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Diet and New Lesions of the Coronary Arteries

Artemis P. Simopoulos, MD
JAMA. 1990;264(10):1251. doi:10.1001/jama.1990.03450100041018.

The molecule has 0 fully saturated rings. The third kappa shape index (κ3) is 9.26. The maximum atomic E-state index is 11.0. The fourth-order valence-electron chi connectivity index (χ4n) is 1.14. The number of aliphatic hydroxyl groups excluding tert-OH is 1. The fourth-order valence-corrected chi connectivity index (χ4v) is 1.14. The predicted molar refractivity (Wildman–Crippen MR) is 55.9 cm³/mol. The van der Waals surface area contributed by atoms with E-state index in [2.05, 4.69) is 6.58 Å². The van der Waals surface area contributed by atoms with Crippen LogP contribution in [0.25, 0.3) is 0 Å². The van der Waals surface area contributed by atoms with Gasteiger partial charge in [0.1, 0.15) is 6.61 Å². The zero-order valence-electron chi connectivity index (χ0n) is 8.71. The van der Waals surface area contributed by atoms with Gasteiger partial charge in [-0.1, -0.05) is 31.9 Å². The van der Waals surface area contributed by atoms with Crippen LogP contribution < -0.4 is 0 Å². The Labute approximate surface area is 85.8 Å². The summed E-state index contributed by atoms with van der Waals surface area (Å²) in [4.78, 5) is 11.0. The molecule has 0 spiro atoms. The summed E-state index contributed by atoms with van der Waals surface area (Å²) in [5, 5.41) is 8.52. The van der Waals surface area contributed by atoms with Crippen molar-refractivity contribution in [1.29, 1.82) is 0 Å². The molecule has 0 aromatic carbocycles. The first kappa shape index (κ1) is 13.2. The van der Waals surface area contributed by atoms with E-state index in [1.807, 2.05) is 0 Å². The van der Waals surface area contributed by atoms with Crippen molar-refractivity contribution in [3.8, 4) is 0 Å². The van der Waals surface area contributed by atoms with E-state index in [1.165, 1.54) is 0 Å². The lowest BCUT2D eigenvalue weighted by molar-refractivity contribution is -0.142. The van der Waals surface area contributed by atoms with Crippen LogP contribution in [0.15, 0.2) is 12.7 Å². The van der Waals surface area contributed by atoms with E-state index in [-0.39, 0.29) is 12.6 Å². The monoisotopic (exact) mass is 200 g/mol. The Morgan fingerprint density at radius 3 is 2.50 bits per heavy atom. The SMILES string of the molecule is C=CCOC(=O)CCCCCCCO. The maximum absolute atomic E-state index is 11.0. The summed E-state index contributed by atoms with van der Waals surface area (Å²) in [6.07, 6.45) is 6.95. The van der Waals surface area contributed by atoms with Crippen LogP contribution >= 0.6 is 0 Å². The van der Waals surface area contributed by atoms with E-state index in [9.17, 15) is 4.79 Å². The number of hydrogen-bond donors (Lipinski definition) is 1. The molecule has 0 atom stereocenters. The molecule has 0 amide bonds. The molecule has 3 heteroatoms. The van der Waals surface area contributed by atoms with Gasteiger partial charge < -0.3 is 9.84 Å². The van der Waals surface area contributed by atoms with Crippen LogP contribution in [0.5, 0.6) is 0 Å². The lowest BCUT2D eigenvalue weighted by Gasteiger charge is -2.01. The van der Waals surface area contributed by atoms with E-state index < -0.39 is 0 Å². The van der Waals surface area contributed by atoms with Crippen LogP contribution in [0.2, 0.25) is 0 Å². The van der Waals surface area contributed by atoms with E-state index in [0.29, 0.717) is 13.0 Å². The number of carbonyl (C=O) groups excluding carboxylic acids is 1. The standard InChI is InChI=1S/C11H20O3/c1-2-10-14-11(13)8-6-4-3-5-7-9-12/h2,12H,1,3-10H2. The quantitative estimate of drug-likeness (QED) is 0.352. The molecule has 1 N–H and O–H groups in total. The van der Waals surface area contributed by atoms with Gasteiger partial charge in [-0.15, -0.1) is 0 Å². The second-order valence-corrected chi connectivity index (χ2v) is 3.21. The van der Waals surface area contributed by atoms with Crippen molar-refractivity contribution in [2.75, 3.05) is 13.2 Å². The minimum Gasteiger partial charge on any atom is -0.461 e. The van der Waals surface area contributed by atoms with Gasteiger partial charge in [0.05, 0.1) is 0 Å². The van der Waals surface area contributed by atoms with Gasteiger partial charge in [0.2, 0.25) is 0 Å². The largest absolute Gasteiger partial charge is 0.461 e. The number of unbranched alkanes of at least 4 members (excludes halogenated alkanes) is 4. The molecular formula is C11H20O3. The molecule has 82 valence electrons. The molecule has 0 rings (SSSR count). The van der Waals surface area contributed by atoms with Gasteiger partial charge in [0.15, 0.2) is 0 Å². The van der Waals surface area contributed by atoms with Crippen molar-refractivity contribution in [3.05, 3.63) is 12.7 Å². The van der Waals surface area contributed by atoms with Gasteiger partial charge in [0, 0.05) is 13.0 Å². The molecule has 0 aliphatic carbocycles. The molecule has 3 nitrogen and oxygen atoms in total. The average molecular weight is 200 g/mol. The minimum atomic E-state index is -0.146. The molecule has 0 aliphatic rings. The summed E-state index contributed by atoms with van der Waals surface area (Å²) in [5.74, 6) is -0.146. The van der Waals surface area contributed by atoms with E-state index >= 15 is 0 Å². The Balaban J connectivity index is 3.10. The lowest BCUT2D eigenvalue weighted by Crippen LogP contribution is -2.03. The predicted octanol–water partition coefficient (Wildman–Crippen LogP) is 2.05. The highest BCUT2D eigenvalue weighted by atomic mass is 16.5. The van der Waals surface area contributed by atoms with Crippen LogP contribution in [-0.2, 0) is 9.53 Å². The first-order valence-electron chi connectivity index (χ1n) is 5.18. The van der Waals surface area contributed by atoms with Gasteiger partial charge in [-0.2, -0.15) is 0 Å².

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To the Editor.—  In a recent issue of JAMA, Dr Blankenhorn et al1 reported that increased intake of lauric, oleic, and linoleic acids significantly increased the risk of new atherosclerotic lesions over a 2-year period. The authors concluded that "protein and carbohydrates are preferred substitutes for fat calories, rather than monounsaturated or polyunsaturated fat."This is indeed a very important study, but the dietary data require further analysis to determine the intake of ω-3 fatty acids and the ratio of ω-6 to ω-3 fatty acids, in view of the finding that linoleic acid (an ω-6 fatty acid found in vegetable oils) significantly increased the risk of new atherosclerotic lesions. This, of course, is not entirely unexpected. Linoleic acid is metabolized to arachidonic acid, whose metabolites—prostaglandins, thromboxanes, and leukotrienes of the 2-series—have proaggregatory effects on platelets and promote thrombosis and chemotaxis of monocytes/macrophages, which contributes to the initial development


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